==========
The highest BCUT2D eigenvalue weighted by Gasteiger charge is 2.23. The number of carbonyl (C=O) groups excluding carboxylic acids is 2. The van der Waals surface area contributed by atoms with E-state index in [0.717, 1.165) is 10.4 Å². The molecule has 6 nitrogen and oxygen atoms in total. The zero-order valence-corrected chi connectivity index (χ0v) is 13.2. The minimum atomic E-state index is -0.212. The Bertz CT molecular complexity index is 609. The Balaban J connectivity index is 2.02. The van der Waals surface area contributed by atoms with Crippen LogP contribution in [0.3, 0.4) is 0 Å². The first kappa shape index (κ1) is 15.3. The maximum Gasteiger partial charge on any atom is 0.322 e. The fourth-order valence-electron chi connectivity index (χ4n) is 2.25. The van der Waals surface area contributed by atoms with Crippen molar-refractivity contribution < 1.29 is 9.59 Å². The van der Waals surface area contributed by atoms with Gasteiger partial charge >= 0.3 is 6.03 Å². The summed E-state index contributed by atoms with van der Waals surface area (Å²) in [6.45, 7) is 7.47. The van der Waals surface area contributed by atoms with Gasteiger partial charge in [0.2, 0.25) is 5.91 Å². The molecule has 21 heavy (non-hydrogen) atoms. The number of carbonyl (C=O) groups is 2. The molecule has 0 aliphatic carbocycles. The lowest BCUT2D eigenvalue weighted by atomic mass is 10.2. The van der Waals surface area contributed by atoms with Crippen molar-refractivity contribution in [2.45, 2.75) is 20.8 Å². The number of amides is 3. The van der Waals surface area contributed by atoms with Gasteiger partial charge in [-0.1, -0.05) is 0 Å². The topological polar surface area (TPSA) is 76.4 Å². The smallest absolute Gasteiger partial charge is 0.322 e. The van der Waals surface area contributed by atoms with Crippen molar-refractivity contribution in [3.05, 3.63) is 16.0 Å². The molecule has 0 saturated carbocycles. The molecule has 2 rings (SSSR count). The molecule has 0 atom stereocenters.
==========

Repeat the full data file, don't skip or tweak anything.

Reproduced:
The highest BCUT2D eigenvalue weighted by Gasteiger charge is 2.23. The number of carbonyl (C=O) groups excluding carboxylic acids is 2. The van der Waals surface area contributed by atoms with E-state index in [0.717, 1.165) is 10.4 Å². The molecule has 6 nitrogen and oxygen atoms in total. The zero-order valence-corrected chi connectivity index (χ0v) is 13.2. The minimum atomic E-state index is -0.212. The Bertz CT molecular complexity index is 609. The Balaban J connectivity index is 2.02. The van der Waals surface area contributed by atoms with Crippen LogP contribution in [0.3, 0.4) is 0 Å². The first kappa shape index (κ1) is 15.3. The maximum Gasteiger partial charge on any atom is 0.322 e. The fourth-order valence-electron chi connectivity index (χ4n) is 2.25. The van der Waals surface area contributed by atoms with Crippen molar-refractivity contribution < 1.29 is 9.59 Å². The van der Waals surface area contributed by atoms with Gasteiger partial charge >= 0.3 is 6.03 Å². The summed E-state index contributed by atoms with van der Waals surface area (Å²) in [6.45, 7) is 7.47. The van der Waals surface area contributed by atoms with Gasteiger partial charge in [0.2, 0.25) is 5.91 Å². The molecule has 21 heavy (non-hydrogen) atoms. The number of carbonyl (C=O) groups is 2. The molecule has 0 aliphatic carbocycles. The lowest BCUT2D eigenvalue weighted by atomic mass is 10.2. The van der Waals surface area contributed by atoms with Crippen molar-refractivity contribution in [2.45, 2.75) is 20.8 Å². The number of amides is 3. The van der Waals surface area contributed by atoms with Gasteiger partial charge in [-0.1, -0.05) is 0 Å². The topological polar surface area (TPSA) is 76.4 Å². The smallest absolute Gasteiger partial charge is 0.322 e. The van der Waals surface area contributed by atoms with Crippen molar-refractivity contribution in [3.05, 3.63) is 16.0 Å². The molecule has 0 saturated carbocycles. The molecule has 2 rings (SSSR count). The molecule has 0 atom stereocenters.